[0674] 3.7 The supernatant is centrifuged at 15,000 g (12,100 rpm) for 12 minutes in a Sovall centrifuge (2.1) and the supernatant is discarded.

[0675] 3.8 The pale pink layer on the top of the remaining pellet is removed and re-suspended in homogenisation buffer-2 (1.5) (5 ml buffer per 1 g tissue).

[0676] 3.9 The suspension is centrifuged at 2,200 g (4,630 rpm) for 12 minutes in a Beckman centrifuge before discarding the pellet.

[0677] 3.10 The supernatant is centrifuged at 15,000 g (12,100 rpm) for 12 minutes using the Sorvall centrifuge and the supernatant is discarded.

[0678] 3.11 The final pellet is resuspended in homogenisation buffer-2 (0.5 ml buffer per 1 g tissue). A homogenous suspension is obtained using a Braun miniprimer. This is then frozen down in 100 μl aliquots to be assayed for NPY or NPY Y1 activity.

[0679] 4.0 Determination of Ace Activity

[0680] The activity of the previously aliquoted ACE is measured by its ability to cleave the ACE specific peptide substrate.

[0681] Porcine ACE (1.2) is defrosted and resuspended in ACE buffer (1.6) at 0.004U/μl, this is frozen down in 50 μl aliquots.

[0682] 4.1 A 4% DMSO/ACE buffer solution is made (4 mls DMSO in 96 mls ACE buffer).

[0683] 4.2 Substrate (1.7), total product (1.8) and enzyme (1.1, 1.2, 1.3), are left on ice to thaw.

[0684] 4.3 50 μl of 4% DMSO/ACE buffer solution is added to each well.

[0685] 4.4 The 2 mM substrate stock is diluted 1:100 to make a 20 μM solution. 100 μl of 20 μM substrate is added to each well (final concentration in the assay 10 μM).

[0686] 4.5 50 μl of a range of enzyme dilutions is added to initiate the reaction (usually 1:100, 1:200, 1:400, 1:800, 1:1600, and 1:3200 are used). 50 μl of ACE buffer is added to blank wells.

[0687] 4.6 The 2 mM total product is diluted 1:200 to make 10 μM solution. 200 μl 10 μM product is added to the first four wells of a new plate.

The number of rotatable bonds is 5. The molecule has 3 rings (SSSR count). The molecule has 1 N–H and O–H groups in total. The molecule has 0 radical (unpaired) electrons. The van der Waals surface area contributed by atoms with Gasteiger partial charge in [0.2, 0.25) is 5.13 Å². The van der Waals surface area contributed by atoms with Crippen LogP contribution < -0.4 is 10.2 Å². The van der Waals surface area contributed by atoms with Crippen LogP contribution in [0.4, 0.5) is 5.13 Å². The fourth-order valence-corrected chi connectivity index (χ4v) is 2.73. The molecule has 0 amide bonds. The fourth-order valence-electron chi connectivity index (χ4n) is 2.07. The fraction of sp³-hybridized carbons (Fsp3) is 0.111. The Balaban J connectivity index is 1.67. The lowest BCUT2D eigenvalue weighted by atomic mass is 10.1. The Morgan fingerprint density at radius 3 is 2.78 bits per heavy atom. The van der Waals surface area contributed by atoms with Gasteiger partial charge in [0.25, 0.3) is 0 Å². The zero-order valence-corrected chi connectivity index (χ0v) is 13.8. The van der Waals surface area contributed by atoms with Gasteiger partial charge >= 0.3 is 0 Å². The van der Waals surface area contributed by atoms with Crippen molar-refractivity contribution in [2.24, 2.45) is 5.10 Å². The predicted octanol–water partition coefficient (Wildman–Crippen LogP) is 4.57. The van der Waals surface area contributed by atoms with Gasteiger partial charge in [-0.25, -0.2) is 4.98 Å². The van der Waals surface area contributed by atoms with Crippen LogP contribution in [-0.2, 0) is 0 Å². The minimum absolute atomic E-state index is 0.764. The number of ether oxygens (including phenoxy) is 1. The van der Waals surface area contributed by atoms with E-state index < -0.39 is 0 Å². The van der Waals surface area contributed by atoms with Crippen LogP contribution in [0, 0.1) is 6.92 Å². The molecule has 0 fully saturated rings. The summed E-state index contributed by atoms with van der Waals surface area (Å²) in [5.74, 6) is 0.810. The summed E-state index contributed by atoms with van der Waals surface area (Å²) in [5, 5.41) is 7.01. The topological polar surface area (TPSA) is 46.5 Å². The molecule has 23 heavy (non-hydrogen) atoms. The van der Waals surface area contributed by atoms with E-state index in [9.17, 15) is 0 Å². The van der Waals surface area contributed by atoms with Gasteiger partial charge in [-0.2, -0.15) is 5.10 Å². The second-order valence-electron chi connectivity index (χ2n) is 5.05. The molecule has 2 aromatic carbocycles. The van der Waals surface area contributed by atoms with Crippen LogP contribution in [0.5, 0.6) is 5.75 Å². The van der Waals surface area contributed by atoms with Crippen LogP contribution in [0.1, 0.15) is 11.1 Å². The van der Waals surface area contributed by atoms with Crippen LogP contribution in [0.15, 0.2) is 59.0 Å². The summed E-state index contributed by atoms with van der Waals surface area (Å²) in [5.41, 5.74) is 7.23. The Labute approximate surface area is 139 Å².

[0688] 4.7 Plates are incubated at 37° C. in a shaking incubator for 60 minutes.

[0689] 4.8 The enzyme reaction is stopped by the addition of 100 μl 2 mM EDTA in ACE buffer and incubated at 37° C. in a shaking incubator for 20 minutes before being read on the BMG Fluostar Galaxy (ex320/em420).

[0690] 5. Ace Inhibition Assays

[0691] 5.1 Substrate, total product, and enzyme stocks are left on ice to thaw.

[0692] 5.2 Compound stocks are made up in 100% DMSO and diluted 1:25 in ACE buffer to give a 4% DMSO solution. All further dilutions are carried out in a 4% DMSO/ACE buffer solution (4 mls DMSO in 96mls ACE buffer).

[0693] 5.3 50 μl of compound, in duplicate, is added to the 96 well plate and 50 μl of 4% DMSO/ACE buffer is added to control and blank wells.

[0694] 5.4 Steps 5.2 and 5.3 can be carried out either by hand or using the Packard multiprobe robots

[0695] 5.5 The 2 mM substrate stock is diluted 1:100 in ACE buffer to make a 20 μM solution (10 μM final concentration in the assay) (110 μl of 2 mM substrate added to 10.89 ml buffer is enough for 1 plate).

[0696] 5.6 The enzyme stock is diluted in ACE buffer, as determined from activity checks (4.0).

[0697] 5.7 The 2 mM total product stock is diluted 1:200 in ACE buffer to make a 10 μM solution. 200 μl is added to the first four wells of a separate plate.

[0698] 5.8 The 0.5 mM EDTA stock is diluted 1:250 to make a 2 mM stock (44 μl EDTA to 10.96 ml ACE buffer).